The Ajusco district at the southern edge of Mexico City is part of Mexico's surging capital, but you would never know it. It is almost rural. Aside from the occasional car or motorbike on a dirt road, the only sound is a radio playing somewhere in the neighborhood.
And there is another, less obvious sign of Ajusco's isolation from the rest of the metropolis. Most homes here have at best only intermittent access to the city water system.
Eusebia Santa Ana Gutierrez says in Spanish that for most of the time she has lived here, she has worried about water. Service has been erratic, she says, and she has never had enough. Sometimes it has gotten so bad, she has had to visit friends or family in the city center to wash her clothes or take a shower.
Gutierrez's situation is typical of tens of thousands of people here on the outskirts of Mexico City. But even in the more developed urban areas, roughly 30% of the city's residents have only sporadic access to water. That means millions of people.
The main problem is that as the city's population continues to surge — now beyond 21 million residents, the aquifer beneath the city is being depleted.
And that is where Enrique Lomnitz comes in.
Lomnitz is the director of Isla Urbana, a local environmental group that is pushing what it says is a simple solution to at least part of Mexico City's water crisis – rainwater harvesting. Lomnitz says, "As the water situation gets worse and worse, our proposal gets stronger and stronger."
He explains that rainwater harvesting is a natural fit in Mexico City, since over a million homes already have tanks, or cisterns, for storing water from either the intermittent city water system or delivery trucks.
He says, "So you put a rainwater harvesting system into [a] house. You don't have to buy a cistern because these things are already part of the house's infrastructure. And it's not a novel concept for a family to have a whole bunch of water come into their cistern at once, and then use that water so that it lasts as long as possible. This is something that people are very used to doing."
Lomnitz says water from the rainy season in the summer and fall can supply a household for up to six months. And with tanks already in place, he says Isla Urbana's system is quick and easy to install. All that is required are some new gutters to channel the rainwater, new plumbing to draw off the first flush of water in a rainstorm, which is often contaminated with air pollutants, and a couple of special filters. The total cost is no more than six hundred bucks per household.
He and his team have already installed close to a thousand systems in Mexico City, split between the rural outskirts and the urban center.
Not everyone is convinced of the benefits, however.
Victor Carrillo lights a blowtorch in his workshop to weld two copper pipes together. He used to be a bus driver, but now he works for Isla Urbana, training plumbers to install rainwater systems. He says it can be a tough sell.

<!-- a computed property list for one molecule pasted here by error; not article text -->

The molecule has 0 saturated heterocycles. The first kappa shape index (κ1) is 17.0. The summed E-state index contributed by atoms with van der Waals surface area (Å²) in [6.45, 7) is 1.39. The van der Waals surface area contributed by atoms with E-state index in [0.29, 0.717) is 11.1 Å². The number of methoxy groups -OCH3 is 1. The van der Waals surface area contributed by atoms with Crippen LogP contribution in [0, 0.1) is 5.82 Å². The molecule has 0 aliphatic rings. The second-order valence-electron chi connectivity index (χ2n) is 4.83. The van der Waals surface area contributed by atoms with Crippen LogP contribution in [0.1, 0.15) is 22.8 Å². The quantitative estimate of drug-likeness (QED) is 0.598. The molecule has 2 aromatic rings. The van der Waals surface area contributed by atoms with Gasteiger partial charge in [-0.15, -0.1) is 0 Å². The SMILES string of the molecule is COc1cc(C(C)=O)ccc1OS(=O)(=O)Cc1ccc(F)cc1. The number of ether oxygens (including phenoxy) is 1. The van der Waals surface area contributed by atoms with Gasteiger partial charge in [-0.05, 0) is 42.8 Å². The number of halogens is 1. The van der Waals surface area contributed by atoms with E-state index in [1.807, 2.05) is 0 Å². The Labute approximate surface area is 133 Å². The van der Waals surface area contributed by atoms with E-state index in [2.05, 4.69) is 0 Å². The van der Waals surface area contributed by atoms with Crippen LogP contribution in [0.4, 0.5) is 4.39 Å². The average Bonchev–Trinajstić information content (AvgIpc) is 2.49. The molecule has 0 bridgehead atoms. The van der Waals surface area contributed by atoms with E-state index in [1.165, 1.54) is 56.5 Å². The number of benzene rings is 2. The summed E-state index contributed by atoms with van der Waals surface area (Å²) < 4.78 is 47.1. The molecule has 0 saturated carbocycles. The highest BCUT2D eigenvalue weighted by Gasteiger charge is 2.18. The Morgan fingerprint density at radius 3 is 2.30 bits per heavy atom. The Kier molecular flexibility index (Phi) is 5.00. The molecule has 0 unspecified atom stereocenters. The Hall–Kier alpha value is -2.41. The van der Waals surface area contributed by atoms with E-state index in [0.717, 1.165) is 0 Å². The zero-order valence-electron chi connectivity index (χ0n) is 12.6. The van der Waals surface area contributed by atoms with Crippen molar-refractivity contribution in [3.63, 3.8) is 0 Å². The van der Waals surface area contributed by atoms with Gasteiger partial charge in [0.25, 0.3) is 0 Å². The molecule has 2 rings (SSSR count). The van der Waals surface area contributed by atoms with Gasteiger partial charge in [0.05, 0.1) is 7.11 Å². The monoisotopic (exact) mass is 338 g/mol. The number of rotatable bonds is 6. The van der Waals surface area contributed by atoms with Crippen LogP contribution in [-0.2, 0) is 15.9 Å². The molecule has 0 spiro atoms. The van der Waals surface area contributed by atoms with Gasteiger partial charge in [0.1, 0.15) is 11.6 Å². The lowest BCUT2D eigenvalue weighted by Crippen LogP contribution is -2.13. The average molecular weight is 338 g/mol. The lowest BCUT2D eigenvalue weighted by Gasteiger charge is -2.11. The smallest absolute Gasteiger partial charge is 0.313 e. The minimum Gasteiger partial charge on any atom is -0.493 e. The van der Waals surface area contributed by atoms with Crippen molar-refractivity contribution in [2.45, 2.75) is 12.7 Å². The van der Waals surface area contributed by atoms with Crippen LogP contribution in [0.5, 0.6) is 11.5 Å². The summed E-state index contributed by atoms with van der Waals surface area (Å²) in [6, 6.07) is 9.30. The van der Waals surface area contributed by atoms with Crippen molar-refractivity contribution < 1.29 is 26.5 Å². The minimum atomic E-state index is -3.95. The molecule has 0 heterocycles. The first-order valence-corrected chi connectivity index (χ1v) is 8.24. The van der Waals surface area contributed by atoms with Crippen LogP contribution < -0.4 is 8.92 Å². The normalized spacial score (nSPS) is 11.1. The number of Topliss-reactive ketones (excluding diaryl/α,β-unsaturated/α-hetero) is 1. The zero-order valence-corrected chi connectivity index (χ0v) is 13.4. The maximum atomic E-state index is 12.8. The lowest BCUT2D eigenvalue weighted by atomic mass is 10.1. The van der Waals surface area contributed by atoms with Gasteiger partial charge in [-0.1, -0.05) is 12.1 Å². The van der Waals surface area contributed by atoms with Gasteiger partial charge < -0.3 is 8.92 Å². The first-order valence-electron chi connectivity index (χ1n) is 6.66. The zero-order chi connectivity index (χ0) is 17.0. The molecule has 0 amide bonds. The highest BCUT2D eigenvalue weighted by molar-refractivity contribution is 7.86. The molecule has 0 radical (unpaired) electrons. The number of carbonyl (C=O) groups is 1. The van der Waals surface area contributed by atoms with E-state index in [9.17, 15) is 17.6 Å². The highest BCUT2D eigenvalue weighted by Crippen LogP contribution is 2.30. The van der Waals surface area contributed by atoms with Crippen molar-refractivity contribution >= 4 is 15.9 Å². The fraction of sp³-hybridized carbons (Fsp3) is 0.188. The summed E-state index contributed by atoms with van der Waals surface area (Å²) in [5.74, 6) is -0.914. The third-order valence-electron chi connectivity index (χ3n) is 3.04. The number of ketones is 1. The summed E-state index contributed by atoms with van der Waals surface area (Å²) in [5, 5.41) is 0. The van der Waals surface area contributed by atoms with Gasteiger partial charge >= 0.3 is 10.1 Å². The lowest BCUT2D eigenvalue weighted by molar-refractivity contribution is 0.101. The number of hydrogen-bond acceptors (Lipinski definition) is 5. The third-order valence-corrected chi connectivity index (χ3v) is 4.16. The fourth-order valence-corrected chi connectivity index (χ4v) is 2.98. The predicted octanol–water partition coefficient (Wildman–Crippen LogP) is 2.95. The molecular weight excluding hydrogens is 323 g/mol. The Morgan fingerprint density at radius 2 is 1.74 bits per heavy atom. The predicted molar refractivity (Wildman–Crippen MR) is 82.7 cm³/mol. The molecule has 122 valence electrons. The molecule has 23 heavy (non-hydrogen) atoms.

Carrillo says in Spanish that plumbers sometimes make fun of the program. They do not understand the culture of rainwater harvesting.
But after the training, he explains that most of the plumbers eventually come around, and they see the benefits.
That is not the case, however, for city officials.
"It is not a solution," says Ramón Aguirre Díaz in Spanish, the Director General of Mexico City's Water System. "It sounds intelligent and ecological. But that is it — it just sounds good."
Aguirre Díaz says the cost and the extra technology put rainwater harvesting out of reach of the vast majority of Mexico City's homes.
And he says the problem this giant city has with its water cannot be fixed with a single approach. They need to rely on many ideas, like reducing demand and increasing water reuse, fixing leaky water mains, and bringing more water in from outside the city.
Enrique Lomnitz and his colleagues at Isla Urbana agree that rainwater harvesting is not going to fix Mexico City's water problems entirely, but he believes it has much greater potential than the city gives it credit for. And he says their approach is already making a big difference for people who have installed their systems.
Water from the Sky
Eusebia Santa Ana Gutierrez (on the outskirts of the city) is one of these people. Isla Urbana helped install a rainwater harvesting system in her home last year. Fifteen of her neighbors have done the same.
Gutierrez casts a bucket down into her water tank, still half-filled, even though it has been two months since the last rain. She can see her reflection in the water below.
She shows off the water she uses to wash her clothes and her dishes. She even drinks it, though Isla Urbana does not advise it. She says, "It is crystal clear, this water that came from the sky."
Gutierrez is relieved that she has not had to worry about her water for the past few months. She also says she is saving enough money from not having to buy water to build a little extension onto her home. Once it is complete, she plans to collect even more rainwater from her expanded roof.
She is proud of her setup, here on this dirt road at the edge of Mexico City. And the name of that road is Tlaloc — the Aztec god of rain.
There is no paywall on the story you just read because a community of dedicated listeners and readers have contributed to keep the global news you rely on free and accessible for all. Will you join the 314 donors who’ve stepped up to support The World? From now until Dec. 31, your gift will help us unlock a $67,000 match. Donate today to double your impact and keep The World free and accessible.